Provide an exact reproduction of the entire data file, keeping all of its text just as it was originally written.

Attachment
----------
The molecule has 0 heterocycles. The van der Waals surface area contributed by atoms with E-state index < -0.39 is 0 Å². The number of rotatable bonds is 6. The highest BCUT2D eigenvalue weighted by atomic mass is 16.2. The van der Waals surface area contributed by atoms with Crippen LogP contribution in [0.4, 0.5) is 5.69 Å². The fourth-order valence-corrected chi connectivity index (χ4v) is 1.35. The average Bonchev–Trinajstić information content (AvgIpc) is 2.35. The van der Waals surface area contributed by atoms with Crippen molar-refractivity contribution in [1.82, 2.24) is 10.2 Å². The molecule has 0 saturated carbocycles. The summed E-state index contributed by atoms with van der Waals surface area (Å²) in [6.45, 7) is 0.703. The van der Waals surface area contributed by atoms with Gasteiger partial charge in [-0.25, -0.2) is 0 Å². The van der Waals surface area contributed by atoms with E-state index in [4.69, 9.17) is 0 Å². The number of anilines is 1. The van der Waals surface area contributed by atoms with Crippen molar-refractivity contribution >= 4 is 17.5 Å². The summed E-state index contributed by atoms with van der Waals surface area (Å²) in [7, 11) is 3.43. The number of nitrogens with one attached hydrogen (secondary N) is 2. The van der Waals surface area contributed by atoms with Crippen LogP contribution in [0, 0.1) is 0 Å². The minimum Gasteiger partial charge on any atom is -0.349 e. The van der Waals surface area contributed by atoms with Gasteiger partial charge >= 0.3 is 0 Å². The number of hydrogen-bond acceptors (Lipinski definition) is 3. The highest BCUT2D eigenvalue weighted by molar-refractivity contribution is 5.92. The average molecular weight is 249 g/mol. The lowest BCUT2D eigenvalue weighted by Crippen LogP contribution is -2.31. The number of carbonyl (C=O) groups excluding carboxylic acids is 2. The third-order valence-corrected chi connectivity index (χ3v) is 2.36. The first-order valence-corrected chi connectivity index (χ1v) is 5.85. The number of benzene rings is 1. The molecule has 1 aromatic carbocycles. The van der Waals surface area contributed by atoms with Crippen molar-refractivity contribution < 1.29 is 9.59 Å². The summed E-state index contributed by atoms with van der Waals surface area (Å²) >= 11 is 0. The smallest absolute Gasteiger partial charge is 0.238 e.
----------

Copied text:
The molecule has 0 heterocycles. The van der Waals surface area contributed by atoms with E-state index < -0.39 is 0 Å². The number of rotatable bonds is 6. The highest BCUT2D eigenvalue weighted by atomic mass is 16.2. The van der Waals surface area contributed by atoms with Crippen LogP contribution in [0.4, 0.5) is 5.69 Å². The fourth-order valence-corrected chi connectivity index (χ4v) is 1.35. The average Bonchev–Trinajstić information content (AvgIpc) is 2.35. The van der Waals surface area contributed by atoms with Crippen molar-refractivity contribution in [1.82, 2.24) is 10.2 Å². The molecule has 0 saturated carbocycles. The summed E-state index contributed by atoms with van der Waals surface area (Å²) in [6.45, 7) is 0.703. The van der Waals surface area contributed by atoms with Gasteiger partial charge in [-0.25, -0.2) is 0 Å². The van der Waals surface area contributed by atoms with E-state index in [4.69, 9.17) is 0 Å². The number of anilines is 1. The van der Waals surface area contributed by atoms with Crippen molar-refractivity contribution >= 4 is 17.5 Å². The summed E-state index contributed by atoms with van der Waals surface area (Å²) in [7, 11) is 3.43. The number of nitrogens with one attached hydrogen (secondary N) is 2. The van der Waals surface area contributed by atoms with Crippen LogP contribution in [0, 0.1) is 0 Å². The minimum Gasteiger partial charge on any atom is -0.349 e. The van der Waals surface area contributed by atoms with Gasteiger partial charge >= 0.3 is 0 Å². The number of hydrogen-bond acceptors (Lipinski definition) is 3. The highest BCUT2D eigenvalue weighted by molar-refractivity contribution is 5.92. The average molecular weight is 249 g/mol. The lowest BCUT2D eigenvalue weighted by Crippen LogP contribution is -2.31. The number of carbonyl (C=O) groups excluding carboxylic acids is 2. The third-order valence-corrected chi connectivity index (χ3v) is 2.36. The first-order valence-corrected chi connectivity index (χ1v) is 5.85. The number of benzene rings is 1. The molecule has 1 aromatic carbocycles. The van der Waals surface area contributed by atoms with Crippen molar-refractivity contribution < 1.29 is 9.59 Å². The summed E-state index contributed by atoms with van der Waals surface area (Å²) >= 11 is 0. The smallest absolute Gasteiger partial charge is 0.238 e.